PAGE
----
In ancient times, Antium played a key role in the battles and turmoil in nearby Rome, and it was only with the arrival of Cicerone that Anzio began its long period of splendour. After returning from exile, Cicerone reorganised what was left of his library, wanting to find a safe place for its contents. At the time, the most eminent Romans were building beautiful villas by the seaside, and the Emperors from the Julio-Claudian dynasty were frequent visitors. Roman diplomat and patron Gaius Maecenas had a villa here, where future emperors Caligula and Nero were born. They founded a colony of veterans and a new port was built, the ruins of which can still be seen today.
The remains of many Roman villas are visible along the whole coast. Many well known works of art, such as the statues of the Fanciulla di Anzio, the Gladiatore Borghese (today in the Louvre) and the Apollo Belvedere (preserved in the Vatican), were discovered in Antium’s ancient villas.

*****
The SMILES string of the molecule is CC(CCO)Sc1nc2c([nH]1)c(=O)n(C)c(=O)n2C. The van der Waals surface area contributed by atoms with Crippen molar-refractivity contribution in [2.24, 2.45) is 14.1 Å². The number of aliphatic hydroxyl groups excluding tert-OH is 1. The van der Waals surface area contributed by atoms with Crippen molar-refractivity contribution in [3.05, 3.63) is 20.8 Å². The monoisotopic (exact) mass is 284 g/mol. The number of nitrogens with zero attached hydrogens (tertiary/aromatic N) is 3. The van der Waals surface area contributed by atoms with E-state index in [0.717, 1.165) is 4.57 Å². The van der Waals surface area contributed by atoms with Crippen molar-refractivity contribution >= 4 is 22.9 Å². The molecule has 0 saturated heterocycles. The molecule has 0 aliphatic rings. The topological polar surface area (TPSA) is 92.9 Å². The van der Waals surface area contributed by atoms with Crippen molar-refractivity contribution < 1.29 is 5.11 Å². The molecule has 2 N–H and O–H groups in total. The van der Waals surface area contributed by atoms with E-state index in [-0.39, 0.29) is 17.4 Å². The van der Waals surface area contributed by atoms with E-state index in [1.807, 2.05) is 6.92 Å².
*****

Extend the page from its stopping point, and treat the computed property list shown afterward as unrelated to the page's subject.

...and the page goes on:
During July and August, the Anzio coast is a very popular tourist destination. In fact tourists started coming here at the start of the twentieth century when middle class Romans began to build villas to spend their summer holidays in the area. The fish restaurants at the Innocenziano Port are particularly famous. In the Cincinnato area there is a watchtower, Tor Caldara, built by Marcantonio Colonna under the authorisation of Pope Pius IV towards the end of the 16th century to protect the nearby sulphur mines. The tower has recently been renovated and is in the middle of a WWF Regional Nature Reserve, home to many sulphurous springs.